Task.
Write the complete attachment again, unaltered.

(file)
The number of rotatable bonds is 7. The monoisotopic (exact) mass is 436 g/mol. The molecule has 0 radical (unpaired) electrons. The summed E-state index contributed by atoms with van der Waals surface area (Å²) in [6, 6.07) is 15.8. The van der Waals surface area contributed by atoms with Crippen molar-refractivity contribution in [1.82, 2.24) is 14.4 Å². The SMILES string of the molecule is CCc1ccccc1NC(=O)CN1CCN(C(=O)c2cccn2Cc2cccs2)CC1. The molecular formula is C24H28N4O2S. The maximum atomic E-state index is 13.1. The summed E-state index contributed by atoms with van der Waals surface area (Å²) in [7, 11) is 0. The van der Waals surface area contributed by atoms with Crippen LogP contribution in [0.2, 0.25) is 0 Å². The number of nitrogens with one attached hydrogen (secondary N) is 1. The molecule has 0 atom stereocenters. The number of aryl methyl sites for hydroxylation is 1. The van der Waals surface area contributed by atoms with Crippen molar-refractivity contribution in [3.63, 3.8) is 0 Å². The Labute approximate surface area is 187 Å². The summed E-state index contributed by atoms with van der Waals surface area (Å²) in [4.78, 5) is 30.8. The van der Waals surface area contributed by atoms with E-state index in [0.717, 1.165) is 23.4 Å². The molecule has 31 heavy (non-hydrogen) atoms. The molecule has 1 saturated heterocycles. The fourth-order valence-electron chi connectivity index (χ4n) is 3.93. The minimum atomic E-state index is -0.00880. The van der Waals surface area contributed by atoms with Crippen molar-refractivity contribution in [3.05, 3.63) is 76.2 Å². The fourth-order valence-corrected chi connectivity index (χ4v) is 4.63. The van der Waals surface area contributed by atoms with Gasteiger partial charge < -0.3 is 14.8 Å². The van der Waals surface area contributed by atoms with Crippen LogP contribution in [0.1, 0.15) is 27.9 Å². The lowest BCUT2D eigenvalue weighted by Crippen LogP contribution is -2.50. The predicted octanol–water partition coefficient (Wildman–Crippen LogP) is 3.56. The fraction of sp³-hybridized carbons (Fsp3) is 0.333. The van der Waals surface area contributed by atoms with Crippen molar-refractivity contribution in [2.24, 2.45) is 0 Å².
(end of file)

The number of rotatable bonds is 7. The monoisotopic (exact) mass is 436 g/mol. The molecule has 0 radical (unpaired) electrons. The summed E-state index contributed by atoms with van der Waals surface area (Å²) in [6, 6.07) is 15.8. The van der Waals surface area contributed by atoms with Crippen molar-refractivity contribution in [1.82, 2.24) is 14.4 Å². The SMILES string of the molecule is CCc1ccccc1NC(=O)CN1CCN(C(=O)c2cccn2Cc2cccs2)CC1. The molecular formula is C24H28N4O2S. The maximum atomic E-state index is 13.1. The summed E-state index contributed by atoms with van der Waals surface area (Å²) in [7, 11) is 0. The van der Waals surface area contributed by atoms with Crippen LogP contribution in [0.2, 0.25) is 0 Å². The number of nitrogens with one attached hydrogen (secondary N) is 1. The molecule has 0 atom stereocenters. The number of aryl methyl sites for hydroxylation is 1. The van der Waals surface area contributed by atoms with Crippen molar-refractivity contribution in [3.63, 3.8) is 0 Å². The Labute approximate surface area is 187 Å². The summed E-state index contributed by atoms with van der Waals surface area (Å²) in [4.78, 5) is 30.8. The van der Waals surface area contributed by atoms with E-state index in [0.717, 1.165) is 23.4 Å². The molecule has 31 heavy (non-hydrogen) atoms. The molecule has 1 saturated heterocycles. The fourth-order valence-electron chi connectivity index (χ4n) is 3.93. The minimum atomic E-state index is -0.00880. The van der Waals surface area contributed by atoms with Crippen molar-refractivity contribution in [3.05, 3.63) is 76.2 Å². The fourth-order valence-corrected chi connectivity index (χ4v) is 4.63. The van der Waals surface area contributed by atoms with Gasteiger partial charge < -0.3 is 14.8 Å². The van der Waals surface area contributed by atoms with Crippen LogP contribution in [0.1, 0.15) is 27.9 Å². The lowest BCUT2D eigenvalue weighted by Crippen LogP contribution is -2.50. The predicted octanol–water partition coefficient (Wildman–Crippen LogP) is 3.56. The fraction of sp³-hybridized carbons (Fsp3) is 0.333. The van der Waals surface area contributed by atoms with Crippen molar-refractivity contribution in [2.24, 2.45) is 0 Å².